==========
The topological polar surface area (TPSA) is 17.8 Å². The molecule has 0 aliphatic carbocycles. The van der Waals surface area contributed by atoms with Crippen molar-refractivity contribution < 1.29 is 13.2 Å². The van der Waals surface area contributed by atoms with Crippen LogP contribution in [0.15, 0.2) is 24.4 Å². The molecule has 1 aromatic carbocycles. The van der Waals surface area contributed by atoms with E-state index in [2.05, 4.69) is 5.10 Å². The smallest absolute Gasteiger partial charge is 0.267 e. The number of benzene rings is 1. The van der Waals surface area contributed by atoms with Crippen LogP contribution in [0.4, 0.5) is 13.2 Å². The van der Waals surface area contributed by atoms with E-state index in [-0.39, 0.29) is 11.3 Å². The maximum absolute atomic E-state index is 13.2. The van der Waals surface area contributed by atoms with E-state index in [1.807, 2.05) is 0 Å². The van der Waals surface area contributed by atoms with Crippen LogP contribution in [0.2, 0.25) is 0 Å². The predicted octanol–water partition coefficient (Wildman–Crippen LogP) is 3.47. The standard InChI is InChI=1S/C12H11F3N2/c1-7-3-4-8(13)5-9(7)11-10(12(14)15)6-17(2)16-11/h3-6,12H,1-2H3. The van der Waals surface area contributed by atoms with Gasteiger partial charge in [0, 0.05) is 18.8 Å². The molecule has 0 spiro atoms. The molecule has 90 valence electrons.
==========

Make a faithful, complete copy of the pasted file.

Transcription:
The topological polar surface area (TPSA) is 17.8 Å². The molecule has 0 aliphatic carbocycles. The van der Waals surface area contributed by atoms with Crippen molar-refractivity contribution < 1.29 is 13.2 Å². The van der Waals surface area contributed by atoms with Crippen LogP contribution in [0.15, 0.2) is 24.4 Å². The molecule has 1 aromatic carbocycles. The van der Waals surface area contributed by atoms with E-state index in [2.05, 4.69) is 5.10 Å². The smallest absolute Gasteiger partial charge is 0.267 e. The number of benzene rings is 1. The van der Waals surface area contributed by atoms with Crippen LogP contribution in [0.4, 0.5) is 13.2 Å². The van der Waals surface area contributed by atoms with E-state index in [-0.39, 0.29) is 11.3 Å². The maximum absolute atomic E-state index is 13.2. The van der Waals surface area contributed by atoms with E-state index in [1.807, 2.05) is 0 Å². The van der Waals surface area contributed by atoms with Crippen LogP contribution in [0.2, 0.25) is 0 Å². The predicted octanol–water partition coefficient (Wildman–Crippen LogP) is 3.47. The standard InChI is InChI=1S/C12H11F3N2/c1-7-3-4-8(13)5-9(7)11-10(12(14)15)6-17(2)16-11/h3-6,12H,1-2H3. The van der Waals surface area contributed by atoms with Gasteiger partial charge in [0, 0.05) is 18.8 Å². The molecule has 0 spiro atoms. The molecule has 90 valence electrons.